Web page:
Some listening will have specific opinions about cryptocurrency, perhaps NFTs, maybe even blockchain or Ethereum. And those beliefs may be, oh, no, no, no, this is hocus pocus. Too risky. Not look at the market right now. Right? I’ve holding Ethereum, it’s not going well. I can tell you that at this specific moment in time. Others will say, just look at what blockchain actually is. It’s inevitable that it’s going to be the future. I’ve always kind of felt that it will be the big banks that are going to fight cryptocurrency probably for the rest of my working life only to eventually capitulate because they will adopt and take a stake in blockchain technology somehow in a way that they can make money from it. So to capture that, I think the big banks see blockchain as the ultimate threat right now because they’re not ready and it’s too democratic for them. They’ll find a way to make a stake and lay a claim and ultimately make money from it. Do you see the same or how do you see it unfolding? And I get it, nobody actually knows.

Robert Lund (12:28):

Well, I think it’s an interesting take and it’s probably not wrong. We’re already seeing it a little bit. I mean, the hedge funds who are, at least in my opinion, sort of the pioneers of finance industry, they get a lot of hates from media and from certain people. But because they don’t do anything, they just to invest, that’s not really true. They do not produce any goods of value, but they push the boundaries on what the finance industry is. And so without hedge funds, you wouldn’t have Robinhood today, for example. So the hedge funds are the ones who are usually, or at least in last 20, 30 years, it was one that’s been mostly pushing the boundaries to change the financial industries and then the bigger banks follow and take over parts of what the hedge fund industry actually figures out. So I’m simplifying a lot.


There’s probably finance people out there that are like, Hmm, it’s not that easy buddy. And no, it’s not. But, and I see the same thing happening with blockchain. We’re already seeing hedge fund funds come in and investing heavily in blockchain and not really saying anything. So if they’re doing it and they’re pushing the boundaries and they’re starting to play with it and create new schemes of investment within it, I’m sure big banks are going to follow. But of course, a big banks, they basically, they’ll run the most profitable thing for them is as if nothing ever changed and people keep giving them money.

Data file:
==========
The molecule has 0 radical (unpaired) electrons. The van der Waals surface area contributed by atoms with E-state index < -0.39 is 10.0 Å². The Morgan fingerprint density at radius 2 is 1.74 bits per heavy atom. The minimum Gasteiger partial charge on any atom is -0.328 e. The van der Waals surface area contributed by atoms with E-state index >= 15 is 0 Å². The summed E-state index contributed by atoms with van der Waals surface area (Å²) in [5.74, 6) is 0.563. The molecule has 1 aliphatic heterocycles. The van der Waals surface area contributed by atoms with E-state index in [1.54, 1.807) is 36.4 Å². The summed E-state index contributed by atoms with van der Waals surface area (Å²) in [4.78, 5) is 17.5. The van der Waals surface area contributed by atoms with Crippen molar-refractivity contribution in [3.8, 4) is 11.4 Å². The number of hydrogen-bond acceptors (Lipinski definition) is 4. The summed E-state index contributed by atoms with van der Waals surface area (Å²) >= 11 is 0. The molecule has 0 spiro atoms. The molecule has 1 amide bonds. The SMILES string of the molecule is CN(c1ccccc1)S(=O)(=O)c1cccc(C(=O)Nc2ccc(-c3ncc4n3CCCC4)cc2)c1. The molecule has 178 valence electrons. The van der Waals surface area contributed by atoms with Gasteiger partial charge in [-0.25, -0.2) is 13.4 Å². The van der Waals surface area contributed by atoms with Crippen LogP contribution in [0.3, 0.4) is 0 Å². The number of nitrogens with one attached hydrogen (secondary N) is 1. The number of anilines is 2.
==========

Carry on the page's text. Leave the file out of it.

Doug Downs (14:03):

They’re doing well.

Robert Lund (14:04):

Basically. Yeah, yeah, exactly. So are they going to fight it? Certain parts of it, I think yes, it’s the same thing as, but there’s also this thing we’re in newspapers fighting the internet, maybe not hard enough. Maybe they didn’t adapt hard enough. That’s a good analogy. So it’s a little bit, alright, we don’t need to fight. Let’s just ridicule it for 10 years or something. That’s also a weapon they used red ridicule it and go, ah, not real money or whatever, and then they just keep doing their thing. So I think it’s got to be a mix of things. I also think that there’s a big misunderstanding in where, which might help to understand a little bit that the power struggles here, and I think it’s a little bit of an misunderstanding in where blockchain or web three actually is in terms of its evolution.


And I hear a lot of people are comparing it to the.com. Basically the second half of the nineties, I hear things saying, people saying, oh, we’re like where the internet we’re in 1997 or something like that. And I don’t see it. I don’t agree with that. I think blockchain and Web three right now is where personal computing was in 1982. There was, because if you look at the end of the nineties, everyone was doing the same thing. It’s like, all right, we have these computers, there’s big industrial computers in big companies, and IBM are making them for big industrial companies and hospitals and stuff like that. And then we have Dell and Microsoft and Apple obviously that made a lot of personal computing, and I’m forgetting some big players here. And that was the environment. And then you built things online using that, knowing that that’s what people had as tools to access the things that you were building online right now in the blockchain, I think is more akin to the beginning of the eighties where people didn’t really know what computing was going.


There was a ton of startups in Texas that’s completely forgotten. There’s a ton of startups all over the world that had their take on personal computing that was completely right or completely wrong, or they failed for one reason or the other. Some people were like, whoa, the screen is more important than a computer. Some people went all in on size and some people went all in on portability and some people went all in on different, it was wide, it was wild. It was a lot of different things that were happening. And a lot of these companies got funded. They went up a little bit and then they crashed because they couldn’t deliver whatever they said that they wanted to deliver. And that’s what I see in blockchain a lot. It’s like, it’s a lot of wild ideas that are very, very different in nature. We have on the Avalanche blockchain, which I find to be one of the more interesting ones for mass adoption.